December 19, 2012
One-hundred years ago, on December 18, 1912, British paleontologist Arthur Smith Woodward introduced the world to a tantalizing fossil: England’s most ancient human ancestor, perhaps one of the world’s oldest hominids. Best known as Piltdown Man, the “discovery” turned out to be the biggest hoax in the history of paleoanthropology. It’s a scientific crime that researchers are still trying to solve.
Piltdown Man consists of five skull fragments, a lower jaw with two teeth and an isolated canine. The first fossil fragment was allegedly unearthed by a man digging in gravel beds in Piltdown in East Sussex, England. The man gave the skull fragment to Charles Dawson, an amateur archaeologist and fossil collector. In 1911, Dawson did his own digging in the gravel and found additional skull fragments, as well as stone tools and the bones of extinct animals such as hippos and mastodons, which suggested the human-like skull bones were of a great antiquity. In 1912, Dawson wrote to Smith Woodward about his finds. The two of them—along with Pierre Teilhard de Chardin, a Jesuit priest and paleontologist—returned to the Piltdown gravels to continue excavating. They found additional skull fragments and the lower jaw. The following year Teilhard de Chardin discovered the lone canine tooth.
Smith Woodward reconstructed the Piltdown man skull based on the available fossil evidence. His work indicated the hominid had a human-like skull with a big brain but a very primitive ape-like jaw. Smith Woodward named the species Eoanthropus dawsoni (Dawson’s Dawn Man). It was the first hominid found in England, and other anatomists took Piltdown as evidence that the evolution of a big brain was probably one of the first traits that distinguished hominids from other apes.
At the time of the discoveries, the field of paleoanthropology was still in its infancy. The only other hominid fossils that had been found by 1912 were Neanderthals in continental Europe and the even older Homo erectus of Indonesia. As additional fossils were discovered elsewhere, such as Africa and China, it became harder to see how Piltdown fit with the rest of the fossil record. The growing collection of hominid bones suggested upright walking was the first major adaptation to evolve in hominids with increases in brain size coming millions of years later after the emergence of the genus Homo. Finally, in the 1950s, it became clear why Piltdown was so odd: It was a fake.
In 1949, physical anthropologist Kenneth Oakley conducted fluorine tests on the Piltdown Man bones to estimate how old they were. The test measures how much fluoride bones have absorbed from the soil in which they’re buried. By comparing the fluoride levels to those of other buried objects with known ages, scientists can establish a relative age of the bones. With this method, Oakley determined Piltodwn Man wasn’t so ancient; the fossils were less than 50,000 years old. In 1959, anatomist Wilfrid Le Gros Clark and anthropologist Joseph Weiner took a closer look at Piltdown Man’s anatomy and realized the jaw and skull fragments belonged to two different species. The skull was most likely human while the jaw resembled an orangutan. Microscopic scratches on the jaw’s teeth revealed someone had filed them down to make them appear more like human teeth. And all of the bones had been stained to make them look old.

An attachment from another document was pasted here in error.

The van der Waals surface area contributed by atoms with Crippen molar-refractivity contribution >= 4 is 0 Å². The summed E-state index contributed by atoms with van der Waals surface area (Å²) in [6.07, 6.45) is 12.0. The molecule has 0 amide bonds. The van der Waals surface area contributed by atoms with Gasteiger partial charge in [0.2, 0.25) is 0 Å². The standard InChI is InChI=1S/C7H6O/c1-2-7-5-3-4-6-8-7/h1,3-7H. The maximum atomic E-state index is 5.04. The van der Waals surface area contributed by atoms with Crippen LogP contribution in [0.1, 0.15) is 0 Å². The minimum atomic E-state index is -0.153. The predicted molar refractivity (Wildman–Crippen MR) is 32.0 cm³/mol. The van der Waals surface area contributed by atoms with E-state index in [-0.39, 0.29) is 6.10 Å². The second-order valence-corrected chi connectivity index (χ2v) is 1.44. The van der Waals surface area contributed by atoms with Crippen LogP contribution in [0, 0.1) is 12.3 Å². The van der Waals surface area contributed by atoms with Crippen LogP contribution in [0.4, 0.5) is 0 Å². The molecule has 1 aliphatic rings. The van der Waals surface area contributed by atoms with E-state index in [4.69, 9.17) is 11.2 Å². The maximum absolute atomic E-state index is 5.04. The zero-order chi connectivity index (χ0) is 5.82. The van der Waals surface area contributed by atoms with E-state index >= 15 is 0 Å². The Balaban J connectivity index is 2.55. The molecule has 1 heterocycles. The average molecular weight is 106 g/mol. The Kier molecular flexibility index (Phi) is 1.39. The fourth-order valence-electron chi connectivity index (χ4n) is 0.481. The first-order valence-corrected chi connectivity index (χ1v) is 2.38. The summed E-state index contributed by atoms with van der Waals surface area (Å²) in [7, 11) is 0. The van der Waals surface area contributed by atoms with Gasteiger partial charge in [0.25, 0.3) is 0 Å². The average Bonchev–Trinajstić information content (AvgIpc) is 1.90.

Since the truth about Piltdown Man was revealed, there have been many suspects implicated in the forgery. Dawson was the prime suspect. But he died in 1916, so scientists never had the chance to question his possible role in the hoax. Teilhard de Chardin, who found the isolated canine tooth on his own, is another possibility. One of Smith Woodward’s colleagues, Martin Hinton, may have also played a role. In 1978, workers found an old trunk of Hinton’s at the Natural History Museum in London. The trunk held teeth and bones stained in a similar way as the Piltodwn Man fossils. Despite much interest and speculation, no one has ever definitively tied any of these men to the hoax.
And now, a century after the announcement of Piltdown Man, scientists are still intrigued by the fake hominid’s origins. A team of 15 British researchers are using new methods to investigate the mystery. Radiocarbon dating and DNA testing will help identify exactly how old the bones are and confirm the jaw belongs to an orangutan. Chemical tests will also help the team pinpoint where the bones came from and whether they were all stained in the same way.
It will be several months before the analyses are complete. But if it turns out all the material was stained in the same way, or came from the same location, then it’s more likely that just one person was responsible for the scientific fraud. And that person is likely to be Dawson. It turns out that Dawson was responsible for at least 38 fake finds during his amateur fossil-hunting career, the Telegraph reports. Chris Stringer, an anthropologist at the Natural History Museum in London and one of the scientists investigating Piltdown, speculates in a commentary in Nature that Dawson may have committed such hoaxes in an effort to achieve scientific glory.
Stringer writes that Piltdown Man serves as a good reminder for scientists to “keep their guard up.” I think it also highlights the importance of open science in the field of paleoanthropology. The hoax wasn’t uncovered until scientists unconnected to the discovery analyzed the evidence. Today, numerous hominid species are known based on just a handful of fossils that only a handful of scientists have ever had the chance to study. In no way do I think some of these fossils might be fake. But giving other scientists greater access to the complete hominid fossil record will not only allow more errors to be detected but will also stimulate new interpretations and explanations of how our ancestors evolved.